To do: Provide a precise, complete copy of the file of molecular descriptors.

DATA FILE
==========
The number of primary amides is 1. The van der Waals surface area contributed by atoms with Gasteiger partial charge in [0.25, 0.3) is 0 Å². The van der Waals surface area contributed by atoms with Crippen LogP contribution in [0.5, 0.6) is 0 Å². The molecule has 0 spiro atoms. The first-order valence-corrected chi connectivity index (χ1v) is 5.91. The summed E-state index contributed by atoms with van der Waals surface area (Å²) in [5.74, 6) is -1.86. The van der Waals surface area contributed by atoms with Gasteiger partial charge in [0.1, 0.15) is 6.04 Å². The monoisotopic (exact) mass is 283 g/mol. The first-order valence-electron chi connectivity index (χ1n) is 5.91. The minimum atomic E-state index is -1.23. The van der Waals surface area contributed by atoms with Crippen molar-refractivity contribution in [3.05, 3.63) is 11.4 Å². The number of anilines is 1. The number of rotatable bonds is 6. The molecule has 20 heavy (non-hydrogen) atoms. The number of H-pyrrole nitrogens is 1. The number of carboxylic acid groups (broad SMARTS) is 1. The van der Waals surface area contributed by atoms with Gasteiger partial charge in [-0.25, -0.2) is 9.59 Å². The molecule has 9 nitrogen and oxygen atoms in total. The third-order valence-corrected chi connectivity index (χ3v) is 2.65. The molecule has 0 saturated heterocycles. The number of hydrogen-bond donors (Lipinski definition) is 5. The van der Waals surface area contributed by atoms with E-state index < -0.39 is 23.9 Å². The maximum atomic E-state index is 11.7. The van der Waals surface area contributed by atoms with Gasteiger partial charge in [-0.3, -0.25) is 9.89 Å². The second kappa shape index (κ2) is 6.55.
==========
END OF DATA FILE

The number of primary amides is 1. The van der Waals surface area contributed by atoms with Gasteiger partial charge in [0.25, 0.3) is 0 Å². The van der Waals surface area contributed by atoms with Crippen LogP contribution in [0.5, 0.6) is 0 Å². The molecule has 0 spiro atoms. The first-order valence-corrected chi connectivity index (χ1v) is 5.91. The summed E-state index contributed by atoms with van der Waals surface area (Å²) in [5.74, 6) is -1.86. The van der Waals surface area contributed by atoms with Gasteiger partial charge in [0.1, 0.15) is 6.04 Å². The monoisotopic (exact) mass is 283 g/mol. The first-order valence-electron chi connectivity index (χ1n) is 5.91. The minimum atomic E-state index is -1.23. The van der Waals surface area contributed by atoms with Crippen molar-refractivity contribution in [3.05, 3.63) is 11.4 Å². The number of anilines is 1. The number of rotatable bonds is 6. The molecule has 20 heavy (non-hydrogen) atoms. The number of H-pyrrole nitrogens is 1. The number of carboxylic acid groups (broad SMARTS) is 1. The van der Waals surface area contributed by atoms with Gasteiger partial charge in [-0.25, -0.2) is 9.59 Å². The molecule has 9 nitrogen and oxygen atoms in total. The third-order valence-corrected chi connectivity index (χ3v) is 2.65. The molecule has 0 saturated heterocycles. The number of hydrogen-bond donors (Lipinski definition) is 5. The van der Waals surface area contributed by atoms with E-state index < -0.39 is 23.9 Å². The maximum atomic E-state index is 11.7. The van der Waals surface area contributed by atoms with Gasteiger partial charge in [-0.3, -0.25) is 9.89 Å². The second kappa shape index (κ2) is 6.55.